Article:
Item the Second: In the musical Billy Elliot, there is a song called “Merry Christmas Maggie Thatcher”. In the song, the striking Northern miners sing, “Merry Christmas Maggie Thatcher/ May God’s love be with you/ We all sing together in one breath/ Merry Christmas Maggie Thatcher/ We all celebrate today /’Cause it’s one day closer to your death.” The day Thatcher died, the production in London’s West End held a vote on whether to do that song. All but three people in the audience voted to sing the song.

Annette was loved. Roger was loved. Maggie, well, she was no Churchill.

Music: Debbie Does Dallas (2002 Original Off-Broadway Cast): “Jock Rock”

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My Father: A Remembrance

Written By: cahwyguy - Wed Mar 20, 2013 @ 10:06 pm PDT

userpic=father-and-sonThis has been a crazy and a stressful last-7-day — more on that potentially in a future post. It has been so crazy and stressful, in fact, that I didn’t get the chance to post my annual remembrance of my dad on his birthday yesterday. As I get older, I see more and more of my father in me — and I like what I see, and I’m grateful he gave so much to me that makes me who I am.

I wrote the following the day after he died in 2004. He would have been 91 yesterday.

My father was born in Flushing NY in 1922. He was the eldest of four brothers; the son of a tailor who lived over his shop. I can’t give you too many details of the early days; Uncle Herbert can (and perhaps he will reply to this post and do so). His mother died young, when he was in his twenties, and sometime thereafter, his family moved to Los Angeles (how’s that for glossing over details). My dad went to Southwestern School of Accounting, and was a Public Accountant. He married his first wife in the late 1940s, and my brother was born in 1952. He loved my brother very, very much. He divorced that wife in 1955, and retained custody of my brother. He married my mother in 1956, and I was born in 1960. My mother was a CPA, so they formed an accounting company of their own, Faigin and Faigin. My brother died, reported due to an accident (I never knew the true details) in 1970. It devistated both my parents. My mother died in 1990 on my wedding anniversary. My father remarried a year or so later to Rae, who had lost her husband. This brought me some new wonderful family members. This should bring you up to date on the familial backstory.

So, who was my dad, and what do I remember. This is a jagged collection of memories.

I remember being in Indian Guides with him, painting rocks and bark to invite people to meetings. I remember going on Indian Guide campouts with him. It is because of this that I did Indian Princesses with my daughter, continuing the tradition. I recommend this program to anyone who is a dad.

I remember going on trips with him to East Los Angeles, to visit his clients. We would hit small mom and pop grocery stores, mexican candy companies. I’d always get sweets… and get to sort the paid bills afterwards.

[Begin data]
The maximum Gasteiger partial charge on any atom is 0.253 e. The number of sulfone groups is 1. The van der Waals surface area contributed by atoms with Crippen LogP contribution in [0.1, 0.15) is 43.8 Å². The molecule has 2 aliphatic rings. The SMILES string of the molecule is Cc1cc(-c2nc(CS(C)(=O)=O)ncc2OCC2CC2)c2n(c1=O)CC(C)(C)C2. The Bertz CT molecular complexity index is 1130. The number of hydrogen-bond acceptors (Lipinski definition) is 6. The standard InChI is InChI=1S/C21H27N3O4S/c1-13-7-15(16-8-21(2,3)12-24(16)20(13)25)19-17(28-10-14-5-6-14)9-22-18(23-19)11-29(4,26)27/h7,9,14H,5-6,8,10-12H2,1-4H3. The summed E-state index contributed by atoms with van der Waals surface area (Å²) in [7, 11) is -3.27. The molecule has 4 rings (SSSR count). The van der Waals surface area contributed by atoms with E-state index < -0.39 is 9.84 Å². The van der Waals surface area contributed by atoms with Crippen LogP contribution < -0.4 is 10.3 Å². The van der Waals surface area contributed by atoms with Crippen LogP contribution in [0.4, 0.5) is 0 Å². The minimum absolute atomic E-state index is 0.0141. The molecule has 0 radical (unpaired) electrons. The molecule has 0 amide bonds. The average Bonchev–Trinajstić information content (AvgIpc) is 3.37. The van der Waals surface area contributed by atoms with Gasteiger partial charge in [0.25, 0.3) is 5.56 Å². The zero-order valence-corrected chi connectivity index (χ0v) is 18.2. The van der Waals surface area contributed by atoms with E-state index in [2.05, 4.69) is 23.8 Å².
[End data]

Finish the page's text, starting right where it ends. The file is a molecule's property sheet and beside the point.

I remember him taking the time to be with me.

I remember him telling bad jokes, and being enamored with old-time radio stars, such as Al Jolsen (his favorite), Eddie Cantor, Jack Benny, and so on.

I remember his teeth. Specifically, I remember how he would remove his dentures just to gross out us kids.

I remember him taking me to the Dorothy Chandler Pavillion to see musicals, starting in 1972 when my mother was too sick to attend The Rothschilds. From this came my love of musicals.

I remember him reading Robert W. Service to me, especially Bessies Boil.

I remember him, at the Passover Seder, reading the Four Sons. He loved to act, mug, and play with his voice to make a point during the story.

I remember him being active in the Masons and the Shriners, especially with his good friend, Raymond Schwartz. I remember him going to the Masonic Picnics.

I remember him playing bridge with my mom and their friends, the Cohens, the Schwartzes, and the Strausses. Perhaps this is where I got my love of gaming.

I remember him telling stories of his time in the Navy, when he was a pharmacists mate, 2nd class, at Camp Elliott, which is now part of Mirimar NAS in San Diego. He found it ironic that he was in the Navy, as he could never swim.

I remember his disorganized toolbench, where eventually you could find what you need. I still have his 30 year old power drill, which I still use today.

I remember him taking care of my mother as she died of cancer, and fiercly defending her when we would fight.

In his later years, I remember him fighting with the computer, and eventually learning to use it and to use Email. However, he could never quite get the printer figured out. I would get calls from him that stuff wasn’t printing, and it was because he had been playing with the printer queue again.